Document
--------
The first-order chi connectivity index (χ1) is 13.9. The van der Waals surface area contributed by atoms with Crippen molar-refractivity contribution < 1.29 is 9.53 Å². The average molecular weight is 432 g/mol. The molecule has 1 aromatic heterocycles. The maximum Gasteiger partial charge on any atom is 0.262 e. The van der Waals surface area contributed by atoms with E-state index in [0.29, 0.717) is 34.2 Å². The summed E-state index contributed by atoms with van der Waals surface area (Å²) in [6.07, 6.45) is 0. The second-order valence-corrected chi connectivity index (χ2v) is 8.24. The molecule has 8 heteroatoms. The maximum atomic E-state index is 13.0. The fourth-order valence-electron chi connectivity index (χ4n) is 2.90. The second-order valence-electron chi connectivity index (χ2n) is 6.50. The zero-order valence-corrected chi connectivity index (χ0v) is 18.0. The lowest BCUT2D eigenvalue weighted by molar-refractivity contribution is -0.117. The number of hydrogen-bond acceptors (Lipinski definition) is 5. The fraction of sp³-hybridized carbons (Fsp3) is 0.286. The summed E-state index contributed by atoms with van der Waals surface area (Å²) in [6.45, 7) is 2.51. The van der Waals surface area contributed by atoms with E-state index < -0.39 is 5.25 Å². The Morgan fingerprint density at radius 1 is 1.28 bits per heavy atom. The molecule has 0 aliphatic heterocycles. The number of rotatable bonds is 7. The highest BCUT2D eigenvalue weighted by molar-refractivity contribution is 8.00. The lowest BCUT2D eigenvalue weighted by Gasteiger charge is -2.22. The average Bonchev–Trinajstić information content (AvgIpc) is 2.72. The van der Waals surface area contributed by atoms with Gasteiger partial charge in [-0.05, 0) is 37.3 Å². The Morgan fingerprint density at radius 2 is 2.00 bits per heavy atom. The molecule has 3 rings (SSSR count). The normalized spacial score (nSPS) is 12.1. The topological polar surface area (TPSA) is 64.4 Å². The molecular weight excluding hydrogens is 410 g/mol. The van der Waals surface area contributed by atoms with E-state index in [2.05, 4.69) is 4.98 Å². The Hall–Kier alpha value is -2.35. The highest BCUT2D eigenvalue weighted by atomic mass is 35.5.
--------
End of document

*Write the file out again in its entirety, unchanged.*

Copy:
The first-order chi connectivity index (χ1) is 13.9. The van der Waals surface area contributed by atoms with Crippen molar-refractivity contribution < 1.29 is 9.53 Å². The average molecular weight is 432 g/mol. The molecule has 1 aromatic heterocycles. The maximum Gasteiger partial charge on any atom is 0.262 e. The van der Waals surface area contributed by atoms with E-state index in [0.29, 0.717) is 34.2 Å². The summed E-state index contributed by atoms with van der Waals surface area (Å²) in [6.07, 6.45) is 0. The second-order valence-corrected chi connectivity index (χ2v) is 8.24. The molecule has 8 heteroatoms. The maximum atomic E-state index is 13.0. The fourth-order valence-electron chi connectivity index (χ4n) is 2.90. The second-order valence-electron chi connectivity index (χ2n) is 6.50. The zero-order valence-corrected chi connectivity index (χ0v) is 18.0. The lowest BCUT2D eigenvalue weighted by molar-refractivity contribution is -0.117. The number of hydrogen-bond acceptors (Lipinski definition) is 5. The fraction of sp³-hybridized carbons (Fsp3) is 0.286. The summed E-state index contributed by atoms with van der Waals surface area (Å²) in [6.45, 7) is 2.51. The van der Waals surface area contributed by atoms with E-state index < -0.39 is 5.25 Å². The Morgan fingerprint density at radius 1 is 1.28 bits per heavy atom. The molecule has 0 aliphatic heterocycles. The number of rotatable bonds is 7. The highest BCUT2D eigenvalue weighted by molar-refractivity contribution is 8.00. The lowest BCUT2D eigenvalue weighted by Gasteiger charge is -2.22. The average Bonchev–Trinajstić information content (AvgIpc) is 2.72. The van der Waals surface area contributed by atoms with Gasteiger partial charge in [-0.05, 0) is 37.3 Å². The Morgan fingerprint density at radius 2 is 2.00 bits per heavy atom. The molecule has 3 rings (SSSR count). The normalized spacial score (nSPS) is 12.1. The topological polar surface area (TPSA) is 64.4 Å². The molecular weight excluding hydrogens is 410 g/mol. The van der Waals surface area contributed by atoms with E-state index in [2.05, 4.69) is 4.98 Å². The Hall–Kier alpha value is -2.35. The highest BCUT2D eigenvalue weighted by atomic mass is 35.5.